How a Monnit Wireless sensor network is architected.
In a Monnit Wireless Sensor Network, the data flow begins at the sensor node and travels to the Gateway which then submits it to the server. There are several forms of interfacing with the server, the most common being www.imonnit.com. This kind of architecture is referred to as a star network, or point-to-point.
Each component of the Monnit Wireless Sensor Network is discussed below individually. The features set, security methods, and behavior is discussed as it pertains to the system as a whole.
All communication between the gateway and the wireless sensor is initiated by the sensor. The wireless sensor communicates on regular intervals, identified as their “heartbeat”. The heartbeat is set at a default of 120 minutes when the sensors are shipped from Monnit, but can be updated by the user at will, ranging from 1 minute up to 12 hours (depending on software system choosen). If a sensor detects an event (trigger), it will automatically send its data, irrespective of how much time has elapsed since its last heartbeat.
The sensors can communicate on clear channels within the 433 MHz, 868 MHz, or 900 MHz bands, as designated at fulfillment at the factory.
The Sensors are FCC approved.
Security on the sensor data includes encoding on a proprietary radio protocol developed by Monnit.
The types of sensors currently available are listed below, along with the data they report.
The sensors report in according to their heartbeat and the gateway sends a response. Should the sensor not be able to reach the gateway because it is out of range or the network is not available, the sensor is able to identify that no response was received. It will then try to submit its data again. If a response is received, it continues on with normal behavior. If no response is received a second time, it will attempt one last time to submit its data to the gateway. If again no response is received, that data packet is eternally lost. There is no possible way to recover this data. The sensor will carry on with normal behavior, collecting new data at the next heartbeat and sending the new data to the gateway.
The types of gateways available are: USB, Ethernet, Cellular, Serial MODBUS.
The gateway aggregates the data incoming from the sensor nodes. The data is also encoded using Monnit proprietary radio protocols. The radio is FCC approved (ZTL-RFSC1).
The Ethernet gateway operates by default on port 3000 and has DHCP as the default. The gateway collects the data from the sensor nodes and then dumps it to the server every 5 minutes. All settings, including the gateway heartbeat, are configurable by the user. It has additional memory included so that it can store messages from the sensors indefinitely over several hours (if needed). Messages that are not delivered to the server, will be delivered in a new connection, usually immediately after the first. In general, no messages that made if from the WITs to the gateway are lost.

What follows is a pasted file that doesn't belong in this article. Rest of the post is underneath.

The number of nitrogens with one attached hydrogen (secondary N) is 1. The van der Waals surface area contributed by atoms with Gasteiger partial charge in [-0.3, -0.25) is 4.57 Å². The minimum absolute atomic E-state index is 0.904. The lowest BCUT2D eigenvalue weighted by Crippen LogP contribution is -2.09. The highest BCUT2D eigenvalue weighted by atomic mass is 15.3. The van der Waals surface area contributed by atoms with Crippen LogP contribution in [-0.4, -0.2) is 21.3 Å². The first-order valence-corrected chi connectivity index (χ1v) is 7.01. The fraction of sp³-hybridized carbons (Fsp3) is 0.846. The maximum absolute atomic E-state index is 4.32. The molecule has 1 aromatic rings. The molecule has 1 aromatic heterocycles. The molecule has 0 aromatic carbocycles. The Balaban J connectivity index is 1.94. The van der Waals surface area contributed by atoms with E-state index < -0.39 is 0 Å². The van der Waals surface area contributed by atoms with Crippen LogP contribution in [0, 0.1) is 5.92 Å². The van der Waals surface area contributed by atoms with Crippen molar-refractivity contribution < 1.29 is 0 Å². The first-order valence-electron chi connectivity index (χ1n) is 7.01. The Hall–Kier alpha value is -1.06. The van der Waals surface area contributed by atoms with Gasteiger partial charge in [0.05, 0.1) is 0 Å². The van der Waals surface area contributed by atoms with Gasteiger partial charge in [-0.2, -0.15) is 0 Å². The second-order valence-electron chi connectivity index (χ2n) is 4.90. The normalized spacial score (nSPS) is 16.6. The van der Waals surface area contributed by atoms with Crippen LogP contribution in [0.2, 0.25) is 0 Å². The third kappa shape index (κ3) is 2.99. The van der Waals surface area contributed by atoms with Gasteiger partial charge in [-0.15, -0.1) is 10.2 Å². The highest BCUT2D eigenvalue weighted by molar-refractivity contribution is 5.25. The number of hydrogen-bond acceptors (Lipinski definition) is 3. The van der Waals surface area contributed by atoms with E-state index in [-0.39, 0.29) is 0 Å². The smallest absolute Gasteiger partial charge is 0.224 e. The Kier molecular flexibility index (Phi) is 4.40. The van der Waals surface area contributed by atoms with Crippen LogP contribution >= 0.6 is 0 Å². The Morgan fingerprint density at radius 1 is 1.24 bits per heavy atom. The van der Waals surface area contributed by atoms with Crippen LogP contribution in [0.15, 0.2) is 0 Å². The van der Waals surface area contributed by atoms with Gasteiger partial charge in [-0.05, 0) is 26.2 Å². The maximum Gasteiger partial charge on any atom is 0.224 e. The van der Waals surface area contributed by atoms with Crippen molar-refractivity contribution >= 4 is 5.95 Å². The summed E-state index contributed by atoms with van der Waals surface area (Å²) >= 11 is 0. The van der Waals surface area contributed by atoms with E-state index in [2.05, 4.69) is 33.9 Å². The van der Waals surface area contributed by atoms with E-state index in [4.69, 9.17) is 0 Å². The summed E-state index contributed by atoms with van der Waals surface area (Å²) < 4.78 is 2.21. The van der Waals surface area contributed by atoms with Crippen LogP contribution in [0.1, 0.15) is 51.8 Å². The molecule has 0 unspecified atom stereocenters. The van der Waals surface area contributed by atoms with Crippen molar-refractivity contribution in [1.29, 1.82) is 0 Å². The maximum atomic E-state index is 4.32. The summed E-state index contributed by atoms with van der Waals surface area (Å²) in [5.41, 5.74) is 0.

The MonnitLink Cellular Gateway is based on the latest Dual-band CDMA wireless engine and comes integrated with Monnit's wireless access point network (WAN) for use with all Monnit wireless sensors.
The Monnit Serial MODBUS Gateway acts as a data concentrator for Monnit wireless sensor networks. This device incorporates Monnit's Access Point Node (APN) and Serial RS-232C and RS-485 Interfacing hardware.
The database stores the account and customer information, data history and current readings, as well as sensor configurations. It sends alerts based on how the user has configured them in iMonnit (www.iMonnit.com). It will also send an alert if the entire network has not been active after a period of time. No data messages that came up from the sensors are ever deleted or lost. They are stored indefinitely on the server.
The data is encrypted with 256 bit encryption for security.
The Server is a Request-Response set up. The gateway or the interface initiates communication and the server responds.
The main interface is the web page, www.iMonnit.com. There is a login that requires a username and password. Other forms of interfacing include the iPhone App, Emails and Text Messages that are received sent from the network.
From the iMonnit interface, a user can view the data coming in from the sensors including historical data, change the configurations on the sensors and gateways, set up notifications and alerts, and take advantage of other features such as the sensor map and charting abilities.
The iPhone app allows the user to see the current data reading only (no history), the status of the sensor and allows for enabling/disabling notifications.
Emails are sent from the server as notifications and alerts for sensors and on behalf of the network. They are SMTP and plain text.
Text messages (SMS) are alerts sent from the server in plain text over SMTP.
Voice messages are currently in development and not available to current customers.
At this time, there are no web based trouble shooting tools. If a user is experiencing difficulties with the wireless sensor network, they can review our support documents and videos, email (email@example.com) or call (801-566-5555) into our office for technical support.